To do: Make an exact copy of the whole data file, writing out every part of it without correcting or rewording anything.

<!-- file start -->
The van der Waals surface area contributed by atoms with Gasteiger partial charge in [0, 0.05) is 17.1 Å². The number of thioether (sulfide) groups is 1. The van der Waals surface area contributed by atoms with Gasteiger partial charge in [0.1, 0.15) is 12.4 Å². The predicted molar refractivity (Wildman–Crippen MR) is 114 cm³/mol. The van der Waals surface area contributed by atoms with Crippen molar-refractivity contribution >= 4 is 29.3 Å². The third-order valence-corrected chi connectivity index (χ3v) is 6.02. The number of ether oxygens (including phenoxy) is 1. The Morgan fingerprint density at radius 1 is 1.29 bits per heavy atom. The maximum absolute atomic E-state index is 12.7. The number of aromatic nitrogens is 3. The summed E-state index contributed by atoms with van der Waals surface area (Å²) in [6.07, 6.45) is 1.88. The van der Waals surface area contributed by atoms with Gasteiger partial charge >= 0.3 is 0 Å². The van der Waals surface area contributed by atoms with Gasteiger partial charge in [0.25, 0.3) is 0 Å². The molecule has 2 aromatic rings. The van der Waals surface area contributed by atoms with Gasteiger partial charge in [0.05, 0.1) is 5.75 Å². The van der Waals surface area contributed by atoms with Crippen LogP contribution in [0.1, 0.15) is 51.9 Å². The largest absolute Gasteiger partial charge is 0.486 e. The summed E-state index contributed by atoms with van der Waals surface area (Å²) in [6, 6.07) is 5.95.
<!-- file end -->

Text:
The van der Waals surface area contributed by atoms with Gasteiger partial charge in [0, 0.05) is 17.1 Å². The number of thioether (sulfide) groups is 1. The van der Waals surface area contributed by atoms with Gasteiger partial charge in [0.1, 0.15) is 12.4 Å². The predicted molar refractivity (Wildman–Crippen MR) is 114 cm³/mol. The van der Waals surface area contributed by atoms with Crippen molar-refractivity contribution >= 4 is 29.3 Å². The third-order valence-corrected chi connectivity index (χ3v) is 6.02. The number of ether oxygens (including phenoxy) is 1. The Morgan fingerprint density at radius 1 is 1.29 bits per heavy atom. The maximum absolute atomic E-state index is 12.7. The number of aromatic nitrogens is 3. The summed E-state index contributed by atoms with van der Waals surface area (Å²) in [6.07, 6.45) is 1.88. The van der Waals surface area contributed by atoms with Gasteiger partial charge >= 0.3 is 0 Å². The van der Waals surface area contributed by atoms with Gasteiger partial charge in [0.25, 0.3) is 0 Å². The molecule has 2 aromatic rings. The van der Waals surface area contributed by atoms with Gasteiger partial charge in [0.05, 0.1) is 5.75 Å². The van der Waals surface area contributed by atoms with Crippen LogP contribution in [0.1, 0.15) is 51.9 Å². The largest absolute Gasteiger partial charge is 0.486 e. The summed E-state index contributed by atoms with van der Waals surface area (Å²) in [6, 6.07) is 5.95.